What happens if the price of the land changes significantly?
The price of the house and land packages are fixed in the building contract, regardless of the market price at the time of settlement. Building prices went up an average of 16% in the 12 months to the end of 2009 (Source: Home Price Guide). However, since the Reserve Bank started increasing interest rates and the ongoing effect of that which slowed sales somewhat, many builders have trimmed their margins to keep their tradesmen employed and prices for new residential investment property are at a good reasonable level offering good value.
Have I missed the real estate “boom”? Is it too late?”
Right now is a very good time to be investing in Residential Real Estate. Why? With the first home buyers grant having been scaled down and most of the buyers (who previously rented) were able to partake of the great handouts in that scheme having purchased their new homes there is a very good opportunity for investors to buy at very good prices.
Advisors will always tell you to take a medium to long term view toward investment property (7-10 years) no matter whether we are at the start or at the end at the end of a boom.
Obviously, you cannot pick when property cycles are going to change. Even the so called “experts” are not always right! The Sydney & Melbourne markets are good examples; everybody said they couldn’t go higher; it will finish after the Olympics in Sydney etc. etc. Prices skyrocketed to unprecedented heights, fell for a year and now appear to be steadying. How long was their boom happening? Approximately for 6-7 years. A slump was forecast 5 years ago.
The South East Queensland market is a different market again. Driven by different factors such as interstate and overseas migration, jobs growth outstripping population growth, very affordable housing and a phenomenal lifestyle!
How can I be sure property will increase in value?
You can’t. The downside of all investments is that there is some element of risk. However, property is regarded as “low to medium risk” because historically it has always increased in value over time. People need shelter. Land is scarce, especially near major cities, beaches, water, golf courses, shopping centres, transport and employment. The population is increasing and we still have the great Australian dream of “having our own place.” And of course there’s the effect of inflation.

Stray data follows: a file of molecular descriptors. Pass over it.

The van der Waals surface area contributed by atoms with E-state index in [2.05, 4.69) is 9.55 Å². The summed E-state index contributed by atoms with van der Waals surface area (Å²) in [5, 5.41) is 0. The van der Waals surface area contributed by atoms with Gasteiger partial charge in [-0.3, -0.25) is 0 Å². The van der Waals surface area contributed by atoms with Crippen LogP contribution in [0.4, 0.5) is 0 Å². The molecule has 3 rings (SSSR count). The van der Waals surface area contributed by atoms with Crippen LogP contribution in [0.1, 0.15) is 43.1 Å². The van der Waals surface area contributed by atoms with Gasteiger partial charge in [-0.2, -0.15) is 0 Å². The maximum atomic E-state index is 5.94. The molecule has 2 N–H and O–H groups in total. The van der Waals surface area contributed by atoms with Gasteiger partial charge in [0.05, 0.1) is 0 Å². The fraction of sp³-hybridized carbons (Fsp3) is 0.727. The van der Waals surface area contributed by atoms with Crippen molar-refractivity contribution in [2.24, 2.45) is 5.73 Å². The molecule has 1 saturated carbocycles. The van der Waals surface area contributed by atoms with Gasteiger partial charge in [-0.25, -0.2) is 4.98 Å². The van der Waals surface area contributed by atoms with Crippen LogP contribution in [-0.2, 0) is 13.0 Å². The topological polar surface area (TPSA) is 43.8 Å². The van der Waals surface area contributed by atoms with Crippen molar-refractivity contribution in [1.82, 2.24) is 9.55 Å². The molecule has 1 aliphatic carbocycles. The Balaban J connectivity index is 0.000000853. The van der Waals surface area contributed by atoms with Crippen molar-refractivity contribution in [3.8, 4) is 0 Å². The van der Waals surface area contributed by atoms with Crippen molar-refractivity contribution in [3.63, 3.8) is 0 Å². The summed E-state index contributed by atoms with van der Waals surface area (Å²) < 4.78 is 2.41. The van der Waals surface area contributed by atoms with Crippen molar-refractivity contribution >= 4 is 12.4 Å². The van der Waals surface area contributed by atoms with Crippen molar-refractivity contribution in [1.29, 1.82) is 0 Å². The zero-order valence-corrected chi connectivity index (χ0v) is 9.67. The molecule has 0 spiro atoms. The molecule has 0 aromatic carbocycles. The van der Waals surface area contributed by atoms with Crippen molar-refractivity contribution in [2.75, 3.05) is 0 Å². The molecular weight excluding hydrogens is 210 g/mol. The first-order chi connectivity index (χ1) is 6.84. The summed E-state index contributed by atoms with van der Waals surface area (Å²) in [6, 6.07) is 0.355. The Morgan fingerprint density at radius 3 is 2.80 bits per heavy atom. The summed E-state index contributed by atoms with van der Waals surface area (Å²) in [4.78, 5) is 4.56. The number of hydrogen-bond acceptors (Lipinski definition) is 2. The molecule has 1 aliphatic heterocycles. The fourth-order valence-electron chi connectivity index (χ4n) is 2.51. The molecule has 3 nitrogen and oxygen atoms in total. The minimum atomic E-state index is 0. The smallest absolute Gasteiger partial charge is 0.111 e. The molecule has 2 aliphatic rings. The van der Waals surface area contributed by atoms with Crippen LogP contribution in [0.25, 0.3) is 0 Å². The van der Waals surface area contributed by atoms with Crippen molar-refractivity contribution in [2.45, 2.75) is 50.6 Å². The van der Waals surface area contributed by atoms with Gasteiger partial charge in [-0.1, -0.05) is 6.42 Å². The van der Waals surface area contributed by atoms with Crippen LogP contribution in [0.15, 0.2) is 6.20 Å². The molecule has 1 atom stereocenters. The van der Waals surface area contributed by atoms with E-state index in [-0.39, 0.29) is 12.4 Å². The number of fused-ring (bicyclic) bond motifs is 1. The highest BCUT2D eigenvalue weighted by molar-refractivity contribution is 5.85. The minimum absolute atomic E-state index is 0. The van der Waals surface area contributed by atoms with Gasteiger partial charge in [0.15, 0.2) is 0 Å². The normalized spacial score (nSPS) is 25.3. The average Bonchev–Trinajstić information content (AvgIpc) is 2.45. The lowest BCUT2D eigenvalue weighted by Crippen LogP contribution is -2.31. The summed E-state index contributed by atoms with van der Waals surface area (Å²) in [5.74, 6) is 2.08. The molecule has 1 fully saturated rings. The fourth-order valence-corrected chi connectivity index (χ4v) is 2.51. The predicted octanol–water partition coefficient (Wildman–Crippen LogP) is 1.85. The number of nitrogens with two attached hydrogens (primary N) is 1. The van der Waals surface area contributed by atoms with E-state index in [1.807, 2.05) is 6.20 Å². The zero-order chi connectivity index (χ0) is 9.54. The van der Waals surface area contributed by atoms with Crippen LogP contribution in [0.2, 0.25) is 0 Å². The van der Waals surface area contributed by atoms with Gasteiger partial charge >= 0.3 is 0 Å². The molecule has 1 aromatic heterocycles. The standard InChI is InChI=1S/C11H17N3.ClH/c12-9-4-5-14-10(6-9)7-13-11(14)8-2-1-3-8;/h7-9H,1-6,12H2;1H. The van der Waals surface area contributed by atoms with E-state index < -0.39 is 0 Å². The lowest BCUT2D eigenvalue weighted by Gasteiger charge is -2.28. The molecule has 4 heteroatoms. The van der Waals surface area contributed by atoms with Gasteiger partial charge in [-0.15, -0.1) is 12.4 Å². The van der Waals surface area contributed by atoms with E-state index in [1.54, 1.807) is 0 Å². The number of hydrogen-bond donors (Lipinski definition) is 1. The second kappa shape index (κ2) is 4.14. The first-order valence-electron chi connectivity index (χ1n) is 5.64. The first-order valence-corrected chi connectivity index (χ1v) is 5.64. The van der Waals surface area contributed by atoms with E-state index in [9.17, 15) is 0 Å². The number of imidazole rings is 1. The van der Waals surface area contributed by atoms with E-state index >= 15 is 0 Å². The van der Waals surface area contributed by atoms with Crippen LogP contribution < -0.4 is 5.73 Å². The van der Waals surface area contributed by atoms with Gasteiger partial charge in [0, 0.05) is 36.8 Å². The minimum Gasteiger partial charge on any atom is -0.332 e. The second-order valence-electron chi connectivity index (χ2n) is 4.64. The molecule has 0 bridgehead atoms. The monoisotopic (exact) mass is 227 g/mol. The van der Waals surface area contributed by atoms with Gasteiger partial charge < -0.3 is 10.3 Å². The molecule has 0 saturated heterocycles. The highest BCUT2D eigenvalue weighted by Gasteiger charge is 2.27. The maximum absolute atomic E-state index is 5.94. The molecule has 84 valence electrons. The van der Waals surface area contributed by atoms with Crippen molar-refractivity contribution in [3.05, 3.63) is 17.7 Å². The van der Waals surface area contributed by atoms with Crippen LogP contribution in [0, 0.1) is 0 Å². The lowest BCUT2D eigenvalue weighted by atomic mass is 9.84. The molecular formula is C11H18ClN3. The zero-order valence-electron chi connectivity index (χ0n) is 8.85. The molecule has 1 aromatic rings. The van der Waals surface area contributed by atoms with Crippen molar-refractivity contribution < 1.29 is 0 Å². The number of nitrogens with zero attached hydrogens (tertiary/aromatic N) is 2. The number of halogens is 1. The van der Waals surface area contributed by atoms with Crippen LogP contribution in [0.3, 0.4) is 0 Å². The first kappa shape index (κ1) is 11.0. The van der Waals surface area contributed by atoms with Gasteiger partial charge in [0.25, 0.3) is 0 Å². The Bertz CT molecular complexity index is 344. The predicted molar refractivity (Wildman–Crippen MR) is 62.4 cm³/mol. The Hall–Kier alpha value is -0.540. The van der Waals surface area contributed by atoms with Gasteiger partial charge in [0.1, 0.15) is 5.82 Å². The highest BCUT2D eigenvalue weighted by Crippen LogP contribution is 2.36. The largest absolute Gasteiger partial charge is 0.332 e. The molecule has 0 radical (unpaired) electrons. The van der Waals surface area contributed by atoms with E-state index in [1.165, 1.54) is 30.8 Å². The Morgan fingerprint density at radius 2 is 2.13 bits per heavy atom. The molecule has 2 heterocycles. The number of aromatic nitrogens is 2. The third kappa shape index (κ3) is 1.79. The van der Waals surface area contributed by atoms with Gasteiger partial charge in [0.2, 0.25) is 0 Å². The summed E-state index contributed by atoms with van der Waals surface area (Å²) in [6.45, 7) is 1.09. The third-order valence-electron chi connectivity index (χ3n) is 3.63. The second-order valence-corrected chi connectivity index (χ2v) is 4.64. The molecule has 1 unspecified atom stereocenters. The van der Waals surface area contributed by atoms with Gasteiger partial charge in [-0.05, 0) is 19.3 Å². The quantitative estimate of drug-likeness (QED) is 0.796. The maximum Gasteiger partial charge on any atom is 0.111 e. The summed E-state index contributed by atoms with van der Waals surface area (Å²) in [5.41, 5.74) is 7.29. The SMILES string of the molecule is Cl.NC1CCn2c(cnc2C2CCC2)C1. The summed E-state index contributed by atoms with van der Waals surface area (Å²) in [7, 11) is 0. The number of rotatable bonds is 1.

June 21, 2010 – 8:44PM
Australia must do better in the supply of housing – a supply gap that could grow to 600,000 by 2028/29, Treasurer Wayne Swan has warned.
Mr Swan told a Property Council conference in Canberra that the National Housing Supply Council estimates the country’s housing stock is currently short of 178,400 dwellings.
Historical evidence, your own research, professional advice and common sense should assist you in assessing what is right for you and your future.
Ask anybody who has bought their own house a few years ago what it is worth now compared to what they paid- that’s the simplest research and should be all the proof you need.
In summary, you purchase property at today’s prices, that is fixed at that price. Over time, your income plus rental income and tax deductions you receive will go up in line with inflation.
What would happen if interest rates increase?
If your loan interest is fixed it would be better than if it was variable at this point. If the rates increase, you are protected from any increases in payments. If they fall, you have still bought your loan at a good price. If your loan is variable and interest rates increase, you are buffered by an increase in your tax deductibility and rents are generallyincreased to absorb the additional interest.
If I get an interest only loan do I actually get to own the property?
When involved with investment property you are looking for a good tenant, low maintenance, increases in the capital value of the property and tax deductions. Your equity in the property and how fast it increases is important. Eventually the debt will be insignificant compared to the property value and how much you owe on it.
Don’t buy it until you can afford it! We were always told that.
You were probably trained to think that way when you were young and mainly interested in buying things which do not increase in value eg. cars, boats, overseas trips. This is generally referred to as bad debt. Good debt refers to assets which appreciate in value ie property.
What if we get too many people investing in rental properties?
Currently in Australia approximately 30% of people rent where they live. In the Gold Coast and Brisbane it’s generally about 34%. The Bureau of Statistics have projected 50% of the population will be renting by 2012! This will be brought about by the rapidly increasing price of available homes, shortage of land in reasonable proximity to major cities, employment and migration.
Currently, in South East Queensland vacancy rates are very low (about 1 to 1.5%), ask anybody trying to rent somewhere to live how difficult it is to find a property to rent!
Is Negative Gearing for property new? I haven’t heard of it before
Negative Gearing was legislated in 1936. Until the last few years it appears the “rich” knew about it and its benefits due to having good advisors, but not everyone was in a position to take advantage of the many benefits on offer. Click here to find out more about negative gearing.